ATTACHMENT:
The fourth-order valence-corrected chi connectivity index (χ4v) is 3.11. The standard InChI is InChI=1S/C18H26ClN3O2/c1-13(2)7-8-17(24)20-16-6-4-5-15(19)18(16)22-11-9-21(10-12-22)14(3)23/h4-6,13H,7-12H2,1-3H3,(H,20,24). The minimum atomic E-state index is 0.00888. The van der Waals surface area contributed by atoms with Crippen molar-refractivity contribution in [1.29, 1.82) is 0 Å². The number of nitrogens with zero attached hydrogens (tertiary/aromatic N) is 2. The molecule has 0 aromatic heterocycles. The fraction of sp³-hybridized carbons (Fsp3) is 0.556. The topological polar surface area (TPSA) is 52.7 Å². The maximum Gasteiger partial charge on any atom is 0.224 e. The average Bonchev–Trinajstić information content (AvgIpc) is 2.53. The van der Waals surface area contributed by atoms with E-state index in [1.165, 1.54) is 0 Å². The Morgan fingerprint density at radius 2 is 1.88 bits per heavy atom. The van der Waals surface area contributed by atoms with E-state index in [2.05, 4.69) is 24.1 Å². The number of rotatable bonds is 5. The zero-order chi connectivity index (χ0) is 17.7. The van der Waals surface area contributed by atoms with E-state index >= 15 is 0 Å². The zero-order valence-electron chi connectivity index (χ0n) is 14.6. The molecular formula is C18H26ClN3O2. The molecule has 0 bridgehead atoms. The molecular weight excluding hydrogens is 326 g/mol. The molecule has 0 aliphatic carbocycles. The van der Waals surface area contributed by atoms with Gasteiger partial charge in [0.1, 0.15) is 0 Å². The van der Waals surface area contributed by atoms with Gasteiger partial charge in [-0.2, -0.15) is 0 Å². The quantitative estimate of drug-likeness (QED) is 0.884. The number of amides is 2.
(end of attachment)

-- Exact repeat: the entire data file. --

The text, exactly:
The fourth-order valence-corrected chi connectivity index (χ4v) is 3.11. The standard InChI is InChI=1S/C18H26ClN3O2/c1-13(2)7-8-17(24)20-16-6-4-5-15(19)18(16)22-11-9-21(10-12-22)14(3)23/h4-6,13H,7-12H2,1-3H3,(H,20,24). The minimum atomic E-state index is 0.00888. The van der Waals surface area contributed by atoms with Crippen molar-refractivity contribution in [1.29, 1.82) is 0 Å². The number of nitrogens with zero attached hydrogens (tertiary/aromatic N) is 2. The molecule has 0 aromatic heterocycles. The fraction of sp³-hybridized carbons (Fsp3) is 0.556. The topological polar surface area (TPSA) is 52.7 Å². The maximum Gasteiger partial charge on any atom is 0.224 e. The average Bonchev–Trinajstić information content (AvgIpc) is 2.53. The van der Waals surface area contributed by atoms with E-state index in [1.165, 1.54) is 0 Å². The Morgan fingerprint density at radius 2 is 1.88 bits per heavy atom. The van der Waals surface area contributed by atoms with E-state index in [2.05, 4.69) is 24.1 Å². The number of rotatable bonds is 5. The zero-order chi connectivity index (χ0) is 17.7. The van der Waals surface area contributed by atoms with E-state index >= 15 is 0 Å². The zero-order valence-electron chi connectivity index (χ0n) is 14.6. The molecular formula is C18H26ClN3O2. The molecule has 0 bridgehead atoms. The molecular weight excluding hydrogens is 326 g/mol. The molecule has 0 aliphatic carbocycles. The van der Waals surface area contributed by atoms with Gasteiger partial charge in [0.1, 0.15) is 0 Å². The van der Waals surface area contributed by atoms with Gasteiger partial charge in [-0.2, -0.15) is 0 Å². The quantitative estimate of drug-likeness (QED) is 0.884. The number of amides is 2.